a common footwork mistake is not keeping it still! I see this all the time with people starting in bouldering, their footwork can be indecisive. You need to pick how and where you want to place your foot and do it. Don't keep moving it around, unless you plan to do this. Use the correct parts of your foot/shoe. You want to only use the outside/indside ...


5

This question has some information about when to retire a rope. The core of a rope doesn't become weak from top-roping or from sustaining lead falls with a small fall factor. It becomes weak from sustaining multiple lead falls with very large fall factors, approaching 2. The only way to get a fall factor greater than 1 is if you fall past your belay station ...


4

Where does the route setter know from which movements capabilities and skills are assigned to each grade? He doesn't. Skills != grade. Grade is equal to difficulty. Are there some general catalogues / guidelines which movements or skills are necessary to master a certain grade? No, grading is a subjective process. It's more art than science. ...


4

Because you want to increase your chances of contracting nail fungus or athlete's foot from your rental shoes :) In other words, it's probably better to keep the socks on if you're renting shoes.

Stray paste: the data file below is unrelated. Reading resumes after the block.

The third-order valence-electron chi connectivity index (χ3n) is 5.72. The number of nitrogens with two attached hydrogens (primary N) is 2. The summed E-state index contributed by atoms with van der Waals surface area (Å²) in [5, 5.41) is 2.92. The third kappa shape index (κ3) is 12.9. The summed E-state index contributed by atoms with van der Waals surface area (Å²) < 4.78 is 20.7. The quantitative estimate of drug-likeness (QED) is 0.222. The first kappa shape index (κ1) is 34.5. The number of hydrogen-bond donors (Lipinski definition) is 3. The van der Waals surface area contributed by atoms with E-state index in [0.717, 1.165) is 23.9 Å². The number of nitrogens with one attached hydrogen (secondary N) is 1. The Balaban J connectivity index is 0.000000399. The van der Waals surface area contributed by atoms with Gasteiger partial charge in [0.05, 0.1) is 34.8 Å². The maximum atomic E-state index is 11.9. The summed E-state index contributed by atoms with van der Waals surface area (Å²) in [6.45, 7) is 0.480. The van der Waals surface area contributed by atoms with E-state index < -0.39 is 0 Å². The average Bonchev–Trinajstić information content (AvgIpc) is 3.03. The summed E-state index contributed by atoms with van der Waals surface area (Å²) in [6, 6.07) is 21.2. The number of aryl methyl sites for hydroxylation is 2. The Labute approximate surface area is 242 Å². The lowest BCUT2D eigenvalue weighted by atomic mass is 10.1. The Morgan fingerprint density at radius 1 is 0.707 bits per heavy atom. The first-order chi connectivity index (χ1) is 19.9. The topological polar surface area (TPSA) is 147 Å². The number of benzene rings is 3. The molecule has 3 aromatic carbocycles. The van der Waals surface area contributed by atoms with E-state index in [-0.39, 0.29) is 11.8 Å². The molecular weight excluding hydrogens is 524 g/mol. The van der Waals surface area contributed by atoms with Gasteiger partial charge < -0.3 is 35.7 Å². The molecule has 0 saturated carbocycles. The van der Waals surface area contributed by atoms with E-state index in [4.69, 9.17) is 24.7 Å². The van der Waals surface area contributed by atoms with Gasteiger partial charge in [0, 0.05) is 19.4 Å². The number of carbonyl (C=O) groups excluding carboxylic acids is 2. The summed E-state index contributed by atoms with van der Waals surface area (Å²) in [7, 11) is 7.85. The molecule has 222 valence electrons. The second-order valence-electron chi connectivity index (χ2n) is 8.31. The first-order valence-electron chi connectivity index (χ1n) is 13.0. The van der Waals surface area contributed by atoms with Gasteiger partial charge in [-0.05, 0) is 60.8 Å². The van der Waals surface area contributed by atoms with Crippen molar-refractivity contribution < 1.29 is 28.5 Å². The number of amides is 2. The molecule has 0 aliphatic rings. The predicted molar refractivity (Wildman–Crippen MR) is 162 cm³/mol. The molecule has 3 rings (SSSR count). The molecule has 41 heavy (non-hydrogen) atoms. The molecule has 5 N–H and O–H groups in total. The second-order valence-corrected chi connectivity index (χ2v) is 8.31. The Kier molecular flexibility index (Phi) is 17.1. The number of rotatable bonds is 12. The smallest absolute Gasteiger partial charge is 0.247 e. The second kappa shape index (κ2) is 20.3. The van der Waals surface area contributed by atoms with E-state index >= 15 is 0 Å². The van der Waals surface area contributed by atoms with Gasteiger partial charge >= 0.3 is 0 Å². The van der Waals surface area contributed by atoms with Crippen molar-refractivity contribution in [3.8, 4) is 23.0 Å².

2

I would suggest core strength is more the problem than leg strength, if you notice it specifically on overhangs. On a slab, your legs are doing most (or sometimes all) of the pushing, while minimal weight is on your hands for balance. As it gets steeper more of your weight will always be on your hands, but the stronger your core is the more you can keep ...


2

They are all very similar. I've attempted to summarise below: Chalk Pure natural calcium carbonate, nothing else. Advantages: It's natural, it doesn't dry your hands out (as much), you're not going to leave chemicals on holds and it'll wash off without leaving a trace, cheap Disadvantage: It can get a bit sticky and gritty on your hands, needs replacing ...


2

Find yourself a good deep tissue massage therapist who specializes in things like carpal tunnel, tennis elbow, and thoracic outlet syndrome; someone who knows the muscles well enough to address these concerns will know the muscles well enough to massage the muscles of a climber. Just be prepared for to hurt a bit; just like every other muscle, the tiny ...


1

Not mentioned yet: shorter people probably have smaller hands, hence shorter fingers. Shorter fingers have more crimp strength. If you've ever climbed past a V1, you know that is very, very important.


1

As I wrote above, it's hard to rate this wall. But you can challenge yourself and mark some routes on the wall with colored tape, and then you can also see a progress in your climbing, or you can leave a given hold and try to go to the next, or do it dynamically, or use not all your fingers to hold. I have a selfmade boulderwall in our house and that is ...


1

There is a technique to topping out a flat featureless boulder gracefully. Climbing.com have a good article on it Briefly this is: Step one. When you reach the lip of a boulder, quickly evaluate which foot to swing up onto the lip (from now on this foot will be known as the pivot foot). Let gravity work for you by swinging your pivot foot onto ...